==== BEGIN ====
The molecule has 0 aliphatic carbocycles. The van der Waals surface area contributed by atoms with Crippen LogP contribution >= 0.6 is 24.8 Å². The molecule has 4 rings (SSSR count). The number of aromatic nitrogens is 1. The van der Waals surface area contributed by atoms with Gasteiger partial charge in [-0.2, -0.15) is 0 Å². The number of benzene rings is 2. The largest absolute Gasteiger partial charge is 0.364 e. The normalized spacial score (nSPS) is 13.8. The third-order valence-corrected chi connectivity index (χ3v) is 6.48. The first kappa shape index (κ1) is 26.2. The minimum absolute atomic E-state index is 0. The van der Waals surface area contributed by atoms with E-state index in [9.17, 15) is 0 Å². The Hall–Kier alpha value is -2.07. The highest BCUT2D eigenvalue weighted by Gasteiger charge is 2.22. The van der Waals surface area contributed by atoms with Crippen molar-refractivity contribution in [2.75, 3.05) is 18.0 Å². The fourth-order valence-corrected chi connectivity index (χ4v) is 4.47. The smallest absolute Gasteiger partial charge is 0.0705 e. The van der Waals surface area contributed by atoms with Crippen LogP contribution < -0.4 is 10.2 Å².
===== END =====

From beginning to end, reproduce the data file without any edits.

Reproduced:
The molecule has 0 aliphatic carbocycles. The van der Waals surface area contributed by atoms with Crippen LogP contribution >= 0.6 is 24.8 Å². The molecule has 4 rings (SSSR count). The number of aromatic nitrogens is 1. The van der Waals surface area contributed by atoms with Gasteiger partial charge in [-0.2, -0.15) is 0 Å². The number of benzene rings is 2. The largest absolute Gasteiger partial charge is 0.364 e. The normalized spacial score (nSPS) is 13.8. The third-order valence-corrected chi connectivity index (χ3v) is 6.48. The first kappa shape index (κ1) is 26.2. The minimum absolute atomic E-state index is 0. The van der Waals surface area contributed by atoms with E-state index in [9.17, 15) is 0 Å². The Hall–Kier alpha value is -2.07. The highest BCUT2D eigenvalue weighted by Gasteiger charge is 2.22. The van der Waals surface area contributed by atoms with Crippen molar-refractivity contribution in [2.75, 3.05) is 18.0 Å². The fourth-order valence-corrected chi connectivity index (χ4v) is 4.47. The smallest absolute Gasteiger partial charge is 0.0705 e. The van der Waals surface area contributed by atoms with Crippen LogP contribution < -0.4 is 10.2 Å².